Posts Tagged 'Homo erectus'

Ileret

I had missed this amazing study (2018) from Neubauer and colleagues on the skull and endocast KNM-ER 42700 from Ileret, Kenya, with a chronology of 1.5 million years. They performed a set of reconstructions for the skull and endocast, and compared these figures within the diversity of early hominids. Their results are quite convincing, and confirm that the specimen is definitely out of the range of variation of adult Homo erectus. Overall, the endocast is somehow similar to the endocast of KNM-ER1470 (H. rudolfensis). However, its morphology also lies midway along an ontogenetic trajectory going from Mojokerto to adult H. erectus. So, the taxonomy of KNM-ER 42700 can be uncertain, but the most likely explanation is a H. ergaster/erectus of a young age, much younger that predicted on the basis of other cranial features. Taking into consideration the approach based on multiple reconstructions, the multivariate shape toolkit, and the disclosure of the ontogenetic trajectory of H. erectus, this paper is definitely a great paragon in paleoneurology. A review on metric endocranial variation in H. erectus was published some years ago here.

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Buia

Buia (Bruner et al 2016)This week we publish a morphometric analysis of the endocranial anatomy of Buia, a skull found in Eritrea and dated to 1 million years. The cranial capacity is 995 cc. The endocast is extremely dolichocephalic: very long and narrow. Nonetheless, it shows all endocranial traits that are commonly described in “archaic humans“. The bulging occipital lobes and the vascular system resemble the Chinese specimens from Zhoukoudian. Its pronounced parietal bosses are due to a narrow cranial base and temporal areas, and not to a real enlargement of the parietal lobes. Actually, the cranial base in Buia is very narrow and flexed, and it may have influenced both the neurocranial and splanchnocranial proportions (bulging parietal surface and tall facial block). At present, there is no reason to exclude this specimen from the Homo ergaster/erectus group. The skull from Daka show a similar chronology and a similar geographic origin, although it displays much more brachycephalic proportions. If all these Afro-Asiatic archaic specimens belong to the same species, the variability is notable. It remains to be established whether the evolutionary roots of more derived taxa (like Homo heidelbergensis) can be traced back to these archaic populations, or else if Buia and Daka are still part of an undifferentiated phylogenetic group.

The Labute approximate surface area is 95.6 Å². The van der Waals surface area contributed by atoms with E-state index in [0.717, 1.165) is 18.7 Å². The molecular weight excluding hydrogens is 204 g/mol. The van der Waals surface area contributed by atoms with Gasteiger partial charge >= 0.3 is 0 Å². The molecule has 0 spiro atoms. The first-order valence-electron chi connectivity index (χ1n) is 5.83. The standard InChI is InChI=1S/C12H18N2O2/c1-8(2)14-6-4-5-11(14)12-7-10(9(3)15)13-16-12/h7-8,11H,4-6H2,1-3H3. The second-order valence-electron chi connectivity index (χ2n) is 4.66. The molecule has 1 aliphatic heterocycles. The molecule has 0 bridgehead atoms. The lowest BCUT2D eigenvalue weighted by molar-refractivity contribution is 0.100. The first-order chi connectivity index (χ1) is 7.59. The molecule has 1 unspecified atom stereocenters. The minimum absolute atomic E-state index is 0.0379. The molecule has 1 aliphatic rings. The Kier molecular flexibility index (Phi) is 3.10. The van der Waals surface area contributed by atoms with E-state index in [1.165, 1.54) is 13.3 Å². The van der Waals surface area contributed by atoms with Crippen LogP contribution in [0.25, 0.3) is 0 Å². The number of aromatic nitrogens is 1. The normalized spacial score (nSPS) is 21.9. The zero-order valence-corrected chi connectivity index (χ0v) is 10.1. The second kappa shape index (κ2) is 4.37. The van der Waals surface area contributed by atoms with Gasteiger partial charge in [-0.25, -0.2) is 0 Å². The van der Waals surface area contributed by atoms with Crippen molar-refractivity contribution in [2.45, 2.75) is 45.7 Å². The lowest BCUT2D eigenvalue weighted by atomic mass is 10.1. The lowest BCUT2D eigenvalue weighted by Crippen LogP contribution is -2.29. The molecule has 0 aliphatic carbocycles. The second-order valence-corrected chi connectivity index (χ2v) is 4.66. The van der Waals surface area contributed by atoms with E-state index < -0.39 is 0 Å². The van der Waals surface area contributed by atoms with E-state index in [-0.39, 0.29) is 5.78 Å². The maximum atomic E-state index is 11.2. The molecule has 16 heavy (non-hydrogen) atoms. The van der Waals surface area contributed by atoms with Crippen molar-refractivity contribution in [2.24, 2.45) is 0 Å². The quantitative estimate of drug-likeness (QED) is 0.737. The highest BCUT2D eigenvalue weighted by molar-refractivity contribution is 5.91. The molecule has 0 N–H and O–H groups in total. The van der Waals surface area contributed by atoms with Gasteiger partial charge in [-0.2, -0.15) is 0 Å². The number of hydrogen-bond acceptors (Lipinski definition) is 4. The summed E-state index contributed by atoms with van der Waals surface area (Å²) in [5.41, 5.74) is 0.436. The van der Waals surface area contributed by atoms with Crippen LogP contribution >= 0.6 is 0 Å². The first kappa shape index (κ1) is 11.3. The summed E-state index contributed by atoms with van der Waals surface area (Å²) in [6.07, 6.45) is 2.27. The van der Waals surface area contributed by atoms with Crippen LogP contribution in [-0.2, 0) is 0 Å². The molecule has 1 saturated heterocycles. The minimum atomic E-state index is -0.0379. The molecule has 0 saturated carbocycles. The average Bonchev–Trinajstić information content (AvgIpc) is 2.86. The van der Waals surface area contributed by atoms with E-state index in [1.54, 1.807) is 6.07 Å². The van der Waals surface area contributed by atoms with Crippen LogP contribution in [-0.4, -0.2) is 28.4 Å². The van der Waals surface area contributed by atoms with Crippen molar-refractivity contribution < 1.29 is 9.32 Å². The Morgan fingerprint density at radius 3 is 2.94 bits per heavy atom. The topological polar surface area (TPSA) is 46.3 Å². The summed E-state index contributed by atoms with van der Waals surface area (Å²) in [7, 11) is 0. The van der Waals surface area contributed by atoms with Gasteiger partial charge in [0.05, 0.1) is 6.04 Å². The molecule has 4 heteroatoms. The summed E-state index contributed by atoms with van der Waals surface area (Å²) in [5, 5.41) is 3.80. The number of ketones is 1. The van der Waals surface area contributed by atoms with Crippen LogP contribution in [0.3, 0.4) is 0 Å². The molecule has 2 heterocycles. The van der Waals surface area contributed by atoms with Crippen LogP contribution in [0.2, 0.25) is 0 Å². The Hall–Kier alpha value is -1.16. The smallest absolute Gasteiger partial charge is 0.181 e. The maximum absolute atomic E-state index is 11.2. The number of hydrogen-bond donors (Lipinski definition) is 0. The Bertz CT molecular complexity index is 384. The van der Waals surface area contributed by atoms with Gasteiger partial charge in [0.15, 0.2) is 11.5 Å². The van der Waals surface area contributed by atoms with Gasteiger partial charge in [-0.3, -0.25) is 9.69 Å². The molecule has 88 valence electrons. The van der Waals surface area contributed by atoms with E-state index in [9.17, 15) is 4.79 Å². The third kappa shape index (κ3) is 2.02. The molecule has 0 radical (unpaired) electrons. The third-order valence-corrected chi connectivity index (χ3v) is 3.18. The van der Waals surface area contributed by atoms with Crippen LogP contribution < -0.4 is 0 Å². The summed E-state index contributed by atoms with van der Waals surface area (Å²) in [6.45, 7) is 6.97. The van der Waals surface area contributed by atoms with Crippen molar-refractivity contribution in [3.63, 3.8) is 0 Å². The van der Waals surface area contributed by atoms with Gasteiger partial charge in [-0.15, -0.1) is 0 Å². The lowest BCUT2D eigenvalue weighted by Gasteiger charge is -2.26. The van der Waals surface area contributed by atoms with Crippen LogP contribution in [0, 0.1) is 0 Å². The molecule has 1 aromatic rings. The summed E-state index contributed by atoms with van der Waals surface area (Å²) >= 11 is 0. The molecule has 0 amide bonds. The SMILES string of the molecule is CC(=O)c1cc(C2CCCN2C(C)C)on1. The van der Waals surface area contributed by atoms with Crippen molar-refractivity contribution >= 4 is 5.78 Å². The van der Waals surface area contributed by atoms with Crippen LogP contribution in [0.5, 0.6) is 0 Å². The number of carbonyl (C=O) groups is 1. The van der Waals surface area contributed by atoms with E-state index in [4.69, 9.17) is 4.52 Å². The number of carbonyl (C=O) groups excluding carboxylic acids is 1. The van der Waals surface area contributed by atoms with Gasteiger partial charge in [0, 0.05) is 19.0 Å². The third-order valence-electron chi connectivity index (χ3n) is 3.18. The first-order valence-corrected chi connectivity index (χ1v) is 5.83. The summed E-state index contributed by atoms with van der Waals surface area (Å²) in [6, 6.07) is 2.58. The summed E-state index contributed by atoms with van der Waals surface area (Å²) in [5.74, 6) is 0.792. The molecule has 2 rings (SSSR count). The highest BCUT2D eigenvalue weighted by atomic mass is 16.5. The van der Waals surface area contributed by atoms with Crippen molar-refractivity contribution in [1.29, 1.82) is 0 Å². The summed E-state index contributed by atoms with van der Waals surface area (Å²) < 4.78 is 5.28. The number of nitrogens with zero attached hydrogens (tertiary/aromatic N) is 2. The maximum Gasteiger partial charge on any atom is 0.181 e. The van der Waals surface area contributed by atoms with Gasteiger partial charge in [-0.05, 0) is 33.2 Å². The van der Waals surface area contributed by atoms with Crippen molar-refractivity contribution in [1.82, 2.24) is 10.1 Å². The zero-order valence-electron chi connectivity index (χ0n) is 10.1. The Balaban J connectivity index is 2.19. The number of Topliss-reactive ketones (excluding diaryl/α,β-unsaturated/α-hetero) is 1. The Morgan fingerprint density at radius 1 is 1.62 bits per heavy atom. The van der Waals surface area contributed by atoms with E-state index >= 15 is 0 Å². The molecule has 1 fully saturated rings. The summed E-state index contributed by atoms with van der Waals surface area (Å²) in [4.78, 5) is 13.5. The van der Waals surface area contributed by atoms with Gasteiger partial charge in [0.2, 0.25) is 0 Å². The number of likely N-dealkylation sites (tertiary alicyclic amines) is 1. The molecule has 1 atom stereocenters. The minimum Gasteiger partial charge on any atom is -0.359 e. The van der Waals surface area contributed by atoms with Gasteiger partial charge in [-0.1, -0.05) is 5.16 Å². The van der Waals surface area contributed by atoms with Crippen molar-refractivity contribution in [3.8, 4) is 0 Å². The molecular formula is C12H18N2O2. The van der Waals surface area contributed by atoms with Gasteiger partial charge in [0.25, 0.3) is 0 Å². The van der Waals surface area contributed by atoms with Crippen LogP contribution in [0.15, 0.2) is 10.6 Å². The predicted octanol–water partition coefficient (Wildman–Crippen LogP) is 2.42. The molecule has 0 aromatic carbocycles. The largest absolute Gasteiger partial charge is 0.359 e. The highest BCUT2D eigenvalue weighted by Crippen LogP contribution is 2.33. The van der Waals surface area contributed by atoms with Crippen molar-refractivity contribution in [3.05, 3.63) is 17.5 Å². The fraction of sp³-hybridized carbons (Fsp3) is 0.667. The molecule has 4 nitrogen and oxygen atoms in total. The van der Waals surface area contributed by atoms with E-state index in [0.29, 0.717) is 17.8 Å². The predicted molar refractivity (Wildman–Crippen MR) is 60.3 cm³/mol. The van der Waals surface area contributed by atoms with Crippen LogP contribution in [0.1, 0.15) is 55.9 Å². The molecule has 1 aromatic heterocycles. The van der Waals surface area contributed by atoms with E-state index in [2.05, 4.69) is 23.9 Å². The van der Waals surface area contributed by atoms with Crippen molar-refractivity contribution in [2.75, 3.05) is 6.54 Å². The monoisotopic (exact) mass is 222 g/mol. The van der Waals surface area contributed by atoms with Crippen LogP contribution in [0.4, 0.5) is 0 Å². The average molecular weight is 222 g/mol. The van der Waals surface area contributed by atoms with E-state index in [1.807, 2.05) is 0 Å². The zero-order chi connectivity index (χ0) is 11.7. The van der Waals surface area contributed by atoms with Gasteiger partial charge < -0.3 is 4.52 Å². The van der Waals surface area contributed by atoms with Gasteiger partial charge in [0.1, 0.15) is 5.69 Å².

Homo erectus

Bruner et al (Quaternary International 2014)Despite most than one century of studies, the taxonomic and phylogenetic status of Homo erectus is still largely debated. There is no agreement whether or not the African and Asian specimens belong to the same species, or on the meaning of the variation within the Asian group. The relevant influence of a shared allometric component, the large geographic and chronological span, the marked individual and idiosyncratic variability and (most important) the small sample size, hamper any definitive conclusion. Because of all these actual limits, we should seriously consider if our insistence in searching fixed and stable taxonomic certainties represents a necessary and useful effort. Because of these limits, probably paleoanthropology should rely on a different approach to taxonomy, more centred on the actual information available than on hypothetical and conceptual schemes. In the meanwhile, this week we  publish a general review on Homo erectus paleoneurology. We describe the general morphology of the African and Asian Homo erectus endocasts, providing a quantitative perspective of their variation and variability by means of traditional endocranial metrics. As expected, no patent differences are evidenced among different geographic groups, being size and allometry the main source of variation. Of course, the absence of morphological differences in the endocasts does not necessarily means the absence of differences in brain organization, and it does not give information on the underlying taxonomical structure. The limits of the sample size are evident: a power analysis suggests that, beyond the issue of biological representativeness, for a simple variable like cranial capacity groups of at least 40 specimens would be necessary to deal with the statistical uncertainties! Nonetheless we can now state that, at least according to the current metric information, all the possible taxa included in the Homo erectus hypodigm share similar endocranial proportions.


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